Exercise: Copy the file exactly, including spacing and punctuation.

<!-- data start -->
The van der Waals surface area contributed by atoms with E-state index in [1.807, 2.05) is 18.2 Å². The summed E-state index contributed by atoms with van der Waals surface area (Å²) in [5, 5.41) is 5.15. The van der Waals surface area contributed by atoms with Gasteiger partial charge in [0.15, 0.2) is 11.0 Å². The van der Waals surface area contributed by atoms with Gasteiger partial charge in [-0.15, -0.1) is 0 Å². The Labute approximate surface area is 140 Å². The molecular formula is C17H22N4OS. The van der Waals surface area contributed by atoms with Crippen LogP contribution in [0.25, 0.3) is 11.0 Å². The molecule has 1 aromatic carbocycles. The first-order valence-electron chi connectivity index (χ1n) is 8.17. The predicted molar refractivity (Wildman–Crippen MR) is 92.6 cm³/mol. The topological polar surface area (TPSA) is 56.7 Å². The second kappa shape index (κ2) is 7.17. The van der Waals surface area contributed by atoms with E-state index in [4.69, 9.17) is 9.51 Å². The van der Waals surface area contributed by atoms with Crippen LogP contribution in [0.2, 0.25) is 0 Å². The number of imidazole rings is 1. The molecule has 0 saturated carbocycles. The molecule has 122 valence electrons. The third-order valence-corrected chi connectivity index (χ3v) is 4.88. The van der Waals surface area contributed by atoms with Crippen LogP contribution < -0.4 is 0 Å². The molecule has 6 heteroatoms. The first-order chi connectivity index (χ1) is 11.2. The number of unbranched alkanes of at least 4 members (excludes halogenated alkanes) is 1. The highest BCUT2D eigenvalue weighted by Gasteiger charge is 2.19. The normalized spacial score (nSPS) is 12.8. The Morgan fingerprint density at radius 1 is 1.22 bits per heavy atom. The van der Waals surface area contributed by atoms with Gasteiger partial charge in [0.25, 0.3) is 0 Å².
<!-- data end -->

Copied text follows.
The van der Waals surface area contributed by atoms with E-state index in [1.807, 2.05) is 18.2 Å². The summed E-state index contributed by atoms with van der Waals surface area (Å²) in [5, 5.41) is 5.15. The van der Waals surface area contributed by atoms with Gasteiger partial charge in [0.15, 0.2) is 11.0 Å². The van der Waals surface area contributed by atoms with Gasteiger partial charge in [-0.15, -0.1) is 0 Å². The Labute approximate surface area is 140 Å². The molecular formula is C17H22N4OS. The van der Waals surface area contributed by atoms with Crippen LogP contribution in [0.25, 0.3) is 11.0 Å². The molecule has 1 aromatic carbocycles. The first-order valence-electron chi connectivity index (χ1n) is 8.17. The predicted molar refractivity (Wildman–Crippen MR) is 92.6 cm³/mol. The topological polar surface area (TPSA) is 56.7 Å². The second kappa shape index (κ2) is 7.17. The van der Waals surface area contributed by atoms with E-state index in [4.69, 9.17) is 9.51 Å². The van der Waals surface area contributed by atoms with Crippen LogP contribution in [0.2, 0.25) is 0 Å². The number of imidazole rings is 1. The molecule has 0 saturated carbocycles. The molecule has 122 valence electrons. The third-order valence-corrected chi connectivity index (χ3v) is 4.88. The van der Waals surface area contributed by atoms with Crippen LogP contribution < -0.4 is 0 Å². The molecule has 6 heteroatoms. The first-order chi connectivity index (χ1) is 11.2. The number of unbranched alkanes of at least 4 members (excludes halogenated alkanes) is 1. The highest BCUT2D eigenvalue weighted by Gasteiger charge is 2.19. The normalized spacial score (nSPS) is 12.8. The Morgan fingerprint density at radius 1 is 1.22 bits per heavy atom. The van der Waals surface area contributed by atoms with Gasteiger partial charge in [0.25, 0.3) is 0 Å².